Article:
News - Fisker
Bad Karma as Fisker sacks majority of workforce
Cash-strapped Fisker Automotive in hot water for slashing workforce without notice
8 Apr 2013
TROUBLED luxury plug-in hybrid car-maker Fisker Automotive slashed its workforce by around 75 per cent on Friday, a move reported to be a desperate attempt to avoid bankruptcy.
Making matters worse, the Californian company was reportedly served with a federal lawsuit accusing it of violating federal and state Worker Adjustment and Retraining Notification (WARN) legislation by failing to provide affected employees with sufficient notice.
Fisker has delivered around 1800 Karma plug-in hybrid sedans, but has not produced a car since last July when its battery supplier, A123 Systems, went bankrupt.
A source familiar with Fisker’s finances told Reuters the company has “at least” $US30 million ($A28.9m) in cash plus $US15m from settling a claim with A123 Systems.
Reuters also reports that Fisker hired a law firm to advise on a possible bankruptcy filing while an investor is found.
Fisker has been searching for a partner or buyer to ensure its survival, with Volvo owner Zhejiang Geely and Dongfeng Motor reportedly among the potential Chinese suitors.
But neither have yet struck a deal and both were reportedly put off by the terms of Fisker’s loan agreement with the US Department of Energy (DOE), which in 2009 awarded the company a $US529m loan that was subsequently frozen, partly due to delays in launching the Karma.
The company also ran into problems when battery coolant was found to be leaking on Karmas built at the Valmet factory in Finland, where the cars were made under contract, resulting in the first 239 Karmas were recalled.
Further bad news came when a number of Karmas caught fire, prompting a recall to replace a potentially faulty cooling fan.
Last month co-founder Henrik Fisker unexpectedly resigned, citing “several major disagreements” with company management over business strategy.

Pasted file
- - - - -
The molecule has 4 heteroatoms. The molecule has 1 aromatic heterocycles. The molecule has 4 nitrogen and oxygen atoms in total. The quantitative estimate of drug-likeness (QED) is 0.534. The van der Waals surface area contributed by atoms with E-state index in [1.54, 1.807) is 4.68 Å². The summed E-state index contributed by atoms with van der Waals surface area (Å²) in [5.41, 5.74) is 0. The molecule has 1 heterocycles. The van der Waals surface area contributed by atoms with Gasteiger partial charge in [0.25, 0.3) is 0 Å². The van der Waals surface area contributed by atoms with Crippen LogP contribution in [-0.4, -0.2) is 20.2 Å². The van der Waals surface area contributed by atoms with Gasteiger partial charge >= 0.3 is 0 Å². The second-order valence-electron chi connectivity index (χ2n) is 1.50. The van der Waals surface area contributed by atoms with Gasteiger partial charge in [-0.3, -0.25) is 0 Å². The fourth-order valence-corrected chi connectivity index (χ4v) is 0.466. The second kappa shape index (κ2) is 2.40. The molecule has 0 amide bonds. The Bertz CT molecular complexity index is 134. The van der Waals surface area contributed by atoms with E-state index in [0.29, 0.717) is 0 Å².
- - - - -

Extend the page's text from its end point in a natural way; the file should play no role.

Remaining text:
In a statement issued on Friday, Fisker Automotive confirmed it had cut around 75 per cent of its workforce and said its “efforts to secure a strategic alliance or partnership are continuing in earnest”.
“Unfortunately we have reached a point where a significant reduction in our workforce has become necessary.
“The company regrets having to terminate any of its hardworking and talented people. But this was a necessary strategic step in our efforts to maximize the value of Fisker's core assets.” Fisker is reportedly now is open to selling off company assets, including intellectual property rights to its plug-in hybrid technology.
According to Reuters 53 senior managers and executives were asked to remain with Fisker to keep seeking buyers for company assets, while attempting to negotiate with the DOE over a $US10m loan repayment due on April 22.
A Fisker employee told Reuters that around 160 employees received termination notices and were told the company could not afford to give them severance payments.
Under WARN legislation, a company is required to notify employees of their terminations at least 60 days in advance.
According to Automotive News the lawsuit filed against Fisker on behalf of former employees seeks class action status.
In addition to the alleged WARN legislation breach, the lawsuit says sacked Fisker employees missed out on wages and benefits they would have otherwise received during the 60-day notice period.
It also says Fisker failed to notify the Californian Employment Development department and relevant elected officials of the terminations.
According to Reuters, the law firm filing the suit, Outten & Golden, last year won a $US3.5m settlement in similar action against collapsed solar panel manufacturer Solyndra.
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